Superstition and Myths
Research and study by: Timothy M. Youngblood
Copyright © The Master's Table
Just like our study
that in the bible" we thought it would be interesting to look at some
superstitions and myths with the meanings, and where they came from. We will
not cover many superstitions and myths here but just a few good ones to make
the point. Just for the record I do not believe superstitions. Many of us learned
some superstitions at a young age, like breaking a mirror which can even make
most people shudder for a brief moment! When I break a mirror I think about
my mother saying I will have seven years misfortune. Well my answer to that
is I know I have not broken that many mirrors but I have had misfortune every
year of my life and many people I know have also. Ironically the very term "fortune,
or misfortune" comes from superstition as well. Fortuna, was propitiated
by mothers. Traditionally her cult was introduced to Rome by Servius Tullius.
All over the Roman world, Fortuna was worshipped at a great number of shrines
under various titles that were applied to her according to the various circumstances
of life in which her influence was hoped to have a positive effect. Fortuna
was not always positive: she was doubtful (Fortuna Dubia); she could be "fickle
fortune" (Fortuna Brevis), or downright evil misfortune.(Fortuna Mala).Her name
seems to derive from the Italic goddess Vortumna, "she who revolves the year".
We found in our research that there are some very good reason for superstitions. Like the one you will have seven years bad luck if you break a mirror. Where did this come from and why. The reason is not only very simple but useful. As we all know there were very few mirrors a hundred years ago and beyond, as well as being very expensive. Because children as well as movers may not be very careful with them the curse was placed so the one thing they would remember is if they broke it; well you know seven years of bad luck would follow them around. We found that there are a lot of other myths concerning mirrors during our research but will not go into them here. The same is true for not spilling salt. The superstition of bad luck would cause people to be cautious not to spill this rare and expensive product that was used for preserving meat.
Knock on wood:
How many times have you heard someone say "I hope to get there safely," and then they knock on a piece of wood? Where did the practice of knocking on wood come from and what did it mean? We found that many years ago in England a robber, or even a murderer could run to the Church and find sanctuary from those wanting to hang them. But before he could enter the Church he had to knock on the large "wooden" doors, thus knocking on wood to prevent something bad from happening became a superstition.
What about why people believe that a "Black Cat" crossing their path would bring bad luck? The answer we found is very amusing. Back when witches were feared and hunted it was believed their spirit could posses any living thing. (Thus the biblical story of Jesus casting the evil spirits into the swine.) When the people would go after the witch and burn her at the stake they noticed a Black cat running away and it was rumored that the witch always had one around the house. It was believed that the Witches spirit, or the demon that possessed her, used the swiftness and blackness of the cat to escape and anyone trying to get in the way would be cursed.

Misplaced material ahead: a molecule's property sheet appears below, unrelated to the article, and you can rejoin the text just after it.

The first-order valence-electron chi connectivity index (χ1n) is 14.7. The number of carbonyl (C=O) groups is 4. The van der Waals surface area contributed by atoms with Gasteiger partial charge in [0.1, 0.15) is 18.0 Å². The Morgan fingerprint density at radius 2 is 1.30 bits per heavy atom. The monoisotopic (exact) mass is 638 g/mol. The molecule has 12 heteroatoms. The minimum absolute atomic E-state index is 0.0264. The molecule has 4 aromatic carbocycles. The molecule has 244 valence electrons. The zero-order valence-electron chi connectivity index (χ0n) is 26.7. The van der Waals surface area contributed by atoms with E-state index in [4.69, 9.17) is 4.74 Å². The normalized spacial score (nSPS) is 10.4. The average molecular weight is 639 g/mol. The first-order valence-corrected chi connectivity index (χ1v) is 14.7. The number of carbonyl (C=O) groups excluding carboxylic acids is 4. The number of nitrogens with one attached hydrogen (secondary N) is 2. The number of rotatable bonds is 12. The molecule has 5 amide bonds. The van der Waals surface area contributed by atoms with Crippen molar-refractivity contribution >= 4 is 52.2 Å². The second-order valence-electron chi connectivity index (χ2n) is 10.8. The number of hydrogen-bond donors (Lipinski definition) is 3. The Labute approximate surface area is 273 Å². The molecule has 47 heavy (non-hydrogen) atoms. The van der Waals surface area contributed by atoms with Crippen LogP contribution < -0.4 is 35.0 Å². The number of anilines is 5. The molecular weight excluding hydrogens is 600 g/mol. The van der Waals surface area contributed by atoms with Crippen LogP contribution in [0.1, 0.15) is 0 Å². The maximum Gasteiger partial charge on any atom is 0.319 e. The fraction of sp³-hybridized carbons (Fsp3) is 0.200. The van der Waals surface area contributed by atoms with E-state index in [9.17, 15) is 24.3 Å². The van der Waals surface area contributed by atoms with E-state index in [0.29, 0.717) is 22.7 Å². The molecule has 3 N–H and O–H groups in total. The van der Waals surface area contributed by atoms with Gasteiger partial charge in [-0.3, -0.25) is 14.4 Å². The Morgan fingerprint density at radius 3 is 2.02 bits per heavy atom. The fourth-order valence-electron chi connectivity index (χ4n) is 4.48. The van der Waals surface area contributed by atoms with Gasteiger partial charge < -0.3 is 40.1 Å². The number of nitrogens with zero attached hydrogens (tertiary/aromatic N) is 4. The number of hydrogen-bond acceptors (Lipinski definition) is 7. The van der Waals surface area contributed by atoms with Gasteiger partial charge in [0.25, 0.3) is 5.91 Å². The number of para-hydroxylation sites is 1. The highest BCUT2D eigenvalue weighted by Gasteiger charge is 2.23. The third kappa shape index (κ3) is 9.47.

This amulet comes from paganism long before Jesus was born and is one of the key sacramental amulets used by Catholics and has been used to ward off evil for centuries. The imperial cross of Conrad II (1024–1039) referred to the power of the cross against evil. Many of the early theologians of the Catholic Church made reference to use of the sign of the cross by Christians to bless and to ward off demonic influences. The crucifix is still widely used as a talismanic sacramental by Christians. What about crossing the fingers behind the back if one was not telling the truth? The crossed fingers represented the belief in the cross and if the fingers where crossed then the person was exempt from the lie.
The St. Christopher medal
This medal is supposed to keep people safe when traveling and many Catholics would never go anywhere without it. The name Christopher is a word meaning "bearing Christ” or Christ-bearer. That's why it was chosen by Satan, to draw people away from their TRUE SAVIOR! To cause people to pray to a dead man for protection, instead of the living Christ who has power over all circumstances in life. Question: How many people have died in accidents, or war that had a St. Christopher medal on their person?
The St. Benedict medal
A well-known amulet among Catholic Christians is the Saint Benedict medal which includes the Vade Retro Satana formula to ward off Satan. This medal has been in use at least since the 18th century and in 1742 it received the approval of Pope Benedict XIV. It later became part of the Roman Catholic ritual.
Like the black cat the Raven has a close affinity with the supernatural world and to the Celtic goddesses. Ravens are believed to be birds of omen in Druid augury, who predict the future by studying the flight of the birds. The raven is also believed to be an oracular bird, and a bearer of messages from the underworld.
Sneezes and then "God bless you"
If a person sneezes you are supposed to bless them. This came about during Roman times when people believed that a sneeze could release your soul to the world. They believed that you were having some sort of internal struggle to hold onto your soul and offering you a blessing was a way of helping out. "God Bless you" became the materialization of that assistance. When the Black Death plague came about in 1348 AD sneezing became a sign of the sick and infected. It meant the person was going to die so it became customary and law to bless the sneezer.
Friday the 13th